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A Military Wife’s 5 Steps to Making Mom Friends

I am a military wife. In our short 5 years of marriage, we have packed up and moved 4 times. And I have made, deep, meaningful, lasting friendships in EVERY place we’ve lived. Is it hard? Heck yeah. But I can attest that it is so worthwhile and so important to live in community.

When I tell people these stats about my life, the single most common response is, “How did you do it?” In these five {not so easy} steps. That’s how.

And I promise you. If I can make long, lasting, meaningful friendships, so can you. 

1. Put yourself out there.

Take risks. Talk to strangers. Strike up a conversation with the mom next to you at the grocery store. Introduce yourself to someone new at church. Join a mom’s playgroup on Facebook and actually go to one of the get togethers. Is it scary? Yes. But everyone else is hesitant too. Remember: you’ll never meet new people unless you meet new people

2. Don’t date. Just decide.

Anyone affiliated with the military will be the first to tell you this. We may only have a year, or six months (and yes, we still need friends for these short durations!), so we don’t have time to beat around the bush to see if we click with you. I’m not saying ditch your new friend after the first 5 minutes of conversation. Did you know your spouse was the one after the first date? Probably not. But after the third mommy date, you’ll have a pretty good idea if this is a person you want a deeper relationship with. 

3. Be vulnerable.

Maybe not tell your whole sob story on the first park playdate (there’s a time and place for each story), but transparency incites transparency. Model the level of friendship you want. No relationship can flourish and thrive with shallow roots.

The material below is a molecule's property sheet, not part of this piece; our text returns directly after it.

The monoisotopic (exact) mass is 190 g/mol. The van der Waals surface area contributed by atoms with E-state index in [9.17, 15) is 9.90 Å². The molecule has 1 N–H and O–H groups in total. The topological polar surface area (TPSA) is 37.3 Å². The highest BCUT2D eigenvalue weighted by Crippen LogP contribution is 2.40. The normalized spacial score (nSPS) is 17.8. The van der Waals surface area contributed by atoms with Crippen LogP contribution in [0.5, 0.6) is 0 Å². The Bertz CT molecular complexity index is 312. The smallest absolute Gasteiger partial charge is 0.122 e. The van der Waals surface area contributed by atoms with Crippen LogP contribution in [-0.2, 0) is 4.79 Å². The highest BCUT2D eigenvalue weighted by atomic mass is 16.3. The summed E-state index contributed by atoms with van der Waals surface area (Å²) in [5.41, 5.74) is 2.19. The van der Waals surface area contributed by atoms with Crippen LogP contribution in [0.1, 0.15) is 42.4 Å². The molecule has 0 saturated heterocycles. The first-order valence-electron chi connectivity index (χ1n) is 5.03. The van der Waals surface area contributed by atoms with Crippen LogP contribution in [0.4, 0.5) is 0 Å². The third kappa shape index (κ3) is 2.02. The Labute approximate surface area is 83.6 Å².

Don’t feel comfortable being vulnerable? Revisit Step One. Not sure if you feel comfortable being vulnerable with a specific person? Go back to Step Two.

4. Invite others alongside your life.

Going to the zoo? Ask your neighbor to join you. Walking your kids to the park? Ask someone to meet you there. Craving a caffeine kick from your favorite coffee house? Ask a friend what she wants and then bring it to her. Having alone time with your kids is needed, but so is adult conversation. And if you find yourself with no time to devote to relationships outside your home, maybe you need to reevaluate your commitments (and don’t forget to look for ways to connect deeper with people you already come in contact with, like the mom who always sits near you at soccer practice. See Step One). Because I can’t explain enough how important community is. So often we go about our business, each sticking to our own lives. But when we invite someone to join us, even on simple adventures or in simple conversations, bonds are formed and are allowed to grow. 

5. Keep in touch.

How did people live before Facebook?!? But seriously, it’s an amazing resource for the modern mama. It’s a one-stop shop for brief updates on those people you don’t see much anymore. Maybe it’s because they got a new job, or sickness has swept through their house for months on end. Or maybe they moved. Lasting friendships don’t have to be within close proximity. They just need to have intentionality. Let me say that again. 

All it takes to create and maintain friendships is intentionality. 

Send a text. Shoot an email. Comment on a post. Let them know you’re thinking about them. And carve out time to connect on a semi-regular basis. Whether it’s a kid playdate (which let’s be real, is more like a mama playdate), a night out, or a quick phone call while you’re folding laundry, just make time to catch up on life. 

Now, I’m not saying to go through these 5 steps with every friend every time. I understand there are different friends for different seasons and occasions. I have ‘Church Friends’ who understand my spirituality. I have ‘Military Friends’ who understand deployments. I have ‘Running Friends’ who challenge me to go the extra mile. I have ‘Older Mom Friends‘ who’ve already raised babies and can help guide me. I have ‘Younger Mom Friends’ who are new to motherhood and come to me for guidance.

All these friendships are so important in my growth and development as a wife, mother, and as a woman. So, I’ve made sure they all have a place in my life, somehow.
And I’ve made 100% of these friendships by using these 5 steps. 

They’ve worked time and time again for me. I hope they work for you too. 

Did you make a new friend using my advice? Let me know! I want to hear your story! 

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